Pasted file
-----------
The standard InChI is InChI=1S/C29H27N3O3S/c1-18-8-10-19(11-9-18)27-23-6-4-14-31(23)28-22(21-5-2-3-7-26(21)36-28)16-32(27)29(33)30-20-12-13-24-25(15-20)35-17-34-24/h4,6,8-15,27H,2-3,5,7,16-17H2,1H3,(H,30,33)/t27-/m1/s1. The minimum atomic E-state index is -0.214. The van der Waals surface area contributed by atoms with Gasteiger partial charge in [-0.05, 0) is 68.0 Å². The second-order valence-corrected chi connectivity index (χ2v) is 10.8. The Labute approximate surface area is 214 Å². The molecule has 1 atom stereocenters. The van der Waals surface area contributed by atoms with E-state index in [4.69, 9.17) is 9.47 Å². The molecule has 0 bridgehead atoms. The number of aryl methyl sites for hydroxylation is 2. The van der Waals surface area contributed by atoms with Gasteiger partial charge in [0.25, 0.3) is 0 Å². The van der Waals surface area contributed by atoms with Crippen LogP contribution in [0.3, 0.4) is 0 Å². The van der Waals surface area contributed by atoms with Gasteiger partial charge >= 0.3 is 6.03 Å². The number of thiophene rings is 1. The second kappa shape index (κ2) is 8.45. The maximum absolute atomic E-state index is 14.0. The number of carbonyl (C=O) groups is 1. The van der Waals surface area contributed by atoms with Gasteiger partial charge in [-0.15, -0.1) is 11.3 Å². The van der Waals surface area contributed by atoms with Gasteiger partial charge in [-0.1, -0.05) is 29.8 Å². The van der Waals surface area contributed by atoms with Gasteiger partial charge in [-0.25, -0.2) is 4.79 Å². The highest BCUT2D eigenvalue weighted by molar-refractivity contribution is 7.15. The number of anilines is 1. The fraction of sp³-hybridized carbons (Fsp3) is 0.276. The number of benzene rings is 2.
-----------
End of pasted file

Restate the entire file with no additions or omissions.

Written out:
The standard InChI is InChI=1S/C29H27N3O3S/c1-18-8-10-19(11-9-18)27-23-6-4-14-31(23)28-22(21-5-2-3-7-26(21)36-28)16-32(27)29(33)30-20-12-13-24-25(15-20)35-17-34-24/h4,6,8-15,27H,2-3,5,7,16-17H2,1H3,(H,30,33)/t27-/m1/s1. The minimum atomic E-state index is -0.214. The van der Waals surface area contributed by atoms with Gasteiger partial charge in [-0.05, 0) is 68.0 Å². The second-order valence-corrected chi connectivity index (χ2v) is 10.8. The Labute approximate surface area is 214 Å². The molecule has 1 atom stereocenters. The van der Waals surface area contributed by atoms with E-state index in [4.69, 9.17) is 9.47 Å². The molecule has 0 bridgehead atoms. The number of aryl methyl sites for hydroxylation is 2. The van der Waals surface area contributed by atoms with Gasteiger partial charge in [0.25, 0.3) is 0 Å². The van der Waals surface area contributed by atoms with Crippen LogP contribution in [0.3, 0.4) is 0 Å². The van der Waals surface area contributed by atoms with Gasteiger partial charge >= 0.3 is 6.03 Å². The number of thiophene rings is 1. The second kappa shape index (κ2) is 8.45. The maximum absolute atomic E-state index is 14.0. The number of carbonyl (C=O) groups is 1. The van der Waals surface area contributed by atoms with Gasteiger partial charge in [-0.15, -0.1) is 11.3 Å². The van der Waals surface area contributed by atoms with Gasteiger partial charge in [-0.1, -0.05) is 29.8 Å². The van der Waals surface area contributed by atoms with Gasteiger partial charge in [-0.25, -0.2) is 4.79 Å². The highest BCUT2D eigenvalue weighted by molar-refractivity contribution is 7.15. The number of anilines is 1. The fraction of sp³-hybridized carbons (Fsp3) is 0.276. The number of benzene rings is 2.